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Dog Day at the Toint

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Jack, a three year old black labrador adopted from the T. Russell Reitz Animal Shelter in Manhattan, Kansas, accepts a treat from his new pal Willie Wildcat at K-State baseball's Bark in the Park day.

May 11, 2014
By Kelly McHugh
 
Every dog has its day, and that day was yesterday for many local four-legged friends as the Bat Cats celebrated Bark in the Park Day at Tointon Family Stadium.

Big dogs, small dogs, old dogs and young pups flooded the gates before the first pitch ready to cheer on K-State baseball with their Wildcat owners.
 
"I like it, I love seeing all the dogs," laughed K-State student Harley Walker who was accompanied by her four-month old German shepherd puppy, Captain. "He's pretty young and still getting used to socializing with other dogs, but this is absolutely something we'd do again with him. We love it."
 
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From Border Collies to Beagles, from Great Danes to Yorkshire Terriers, dogs of all sizes and breeds were welcome to cheer on their favorite team, and each received a special K-State Frisbee to take home.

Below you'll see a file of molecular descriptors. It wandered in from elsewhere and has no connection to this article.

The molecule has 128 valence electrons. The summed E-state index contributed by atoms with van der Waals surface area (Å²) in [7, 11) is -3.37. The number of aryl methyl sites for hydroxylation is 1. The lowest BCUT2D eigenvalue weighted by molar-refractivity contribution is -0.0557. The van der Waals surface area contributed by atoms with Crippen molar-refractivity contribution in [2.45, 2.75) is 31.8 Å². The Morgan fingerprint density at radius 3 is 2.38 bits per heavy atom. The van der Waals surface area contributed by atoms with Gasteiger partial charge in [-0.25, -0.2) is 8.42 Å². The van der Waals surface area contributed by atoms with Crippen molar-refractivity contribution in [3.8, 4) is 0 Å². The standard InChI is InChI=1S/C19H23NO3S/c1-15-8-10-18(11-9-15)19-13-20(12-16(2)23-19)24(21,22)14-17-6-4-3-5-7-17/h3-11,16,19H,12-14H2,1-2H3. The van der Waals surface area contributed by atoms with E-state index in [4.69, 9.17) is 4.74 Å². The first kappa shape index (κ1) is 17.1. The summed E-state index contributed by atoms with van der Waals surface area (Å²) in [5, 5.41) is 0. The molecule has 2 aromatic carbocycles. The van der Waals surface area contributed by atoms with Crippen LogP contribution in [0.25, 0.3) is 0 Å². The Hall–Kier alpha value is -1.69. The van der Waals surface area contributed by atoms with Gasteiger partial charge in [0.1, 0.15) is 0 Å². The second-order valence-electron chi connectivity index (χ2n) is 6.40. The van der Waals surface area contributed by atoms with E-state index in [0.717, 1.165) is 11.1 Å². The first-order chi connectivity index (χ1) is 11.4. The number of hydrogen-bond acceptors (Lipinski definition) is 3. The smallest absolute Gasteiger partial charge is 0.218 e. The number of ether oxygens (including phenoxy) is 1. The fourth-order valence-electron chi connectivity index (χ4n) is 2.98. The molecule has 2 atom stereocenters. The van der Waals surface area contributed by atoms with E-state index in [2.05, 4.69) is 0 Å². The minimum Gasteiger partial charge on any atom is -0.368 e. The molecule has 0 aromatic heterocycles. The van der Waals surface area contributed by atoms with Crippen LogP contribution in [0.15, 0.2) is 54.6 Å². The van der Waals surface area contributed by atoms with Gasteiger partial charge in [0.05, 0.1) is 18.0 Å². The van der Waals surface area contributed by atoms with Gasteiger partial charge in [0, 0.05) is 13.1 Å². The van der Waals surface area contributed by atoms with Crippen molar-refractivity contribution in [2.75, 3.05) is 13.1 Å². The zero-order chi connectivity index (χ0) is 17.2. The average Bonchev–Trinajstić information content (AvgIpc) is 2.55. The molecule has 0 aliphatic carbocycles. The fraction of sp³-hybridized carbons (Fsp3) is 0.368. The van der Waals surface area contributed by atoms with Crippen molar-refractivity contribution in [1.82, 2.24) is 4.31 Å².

Among the many dogs at Tointon was Jack, a three-year-old black Labrador who was rescued from the T. Russell Reitz Animal Shelter in Manhattan, Kansas, last summer. Though he had watched numerous K-State games on TV with his family, never before had he had the opportunity to experience that special game day atmosphere.
 
That all changed yesterday afternoon.
 
Sporting his favorite purple K-State scarf, Jack jumped, ran and barked, and barked, and barked for K-State. He shared treats and posed for pictures with Willie Wildcat, and by the end of the afternoon, he had made many new purple clad canine friends.
 
Though Jack was unable to comment for an interview, his wagging tail said it all - Bark in the Park was awesome; he'll be a K-State fan for life.
 
The T. Russell Reitz Animal Shelter was also in attendance at Bark in the Park letting people know about its numerous furry friends now up for adoption. For the fifth consecutive year, the shelter had the opportunity to share information about its nearly 40 adoptable dogs and 60 adoptable cats with Wildcat fans attending Bark in the Park.
 
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"I love coming here and, when the dogs come through the gate, I'll know this one or that one, so it's nice to see them in a home being dogs and not in a shelter," said Angela Smith, who has been the shelter's technician for the past seven years. "(Bark at the Park) is big, it's great publicity for the shelter."
 
Despite a close 6-4 loss to Oklahoma State, K-State baseball said the annual Bark in the Parkcelebration is a day they look forward to each year.
 
"We see the dogs before the game," said K-State catcher Blair DeBord. "You look at them, some are cute, you're like 'Oh, I wish I had that dog,' but then when you get into the game you don't really notice it - but at the start of the game you really do. We don't get to bring dogs (in the dugout), but I would love to bring Bentley, my family's beagle."
 
A special afternoon for many, yesterday marks a day where dogs and (Wild) cats lived together in perfect harmony.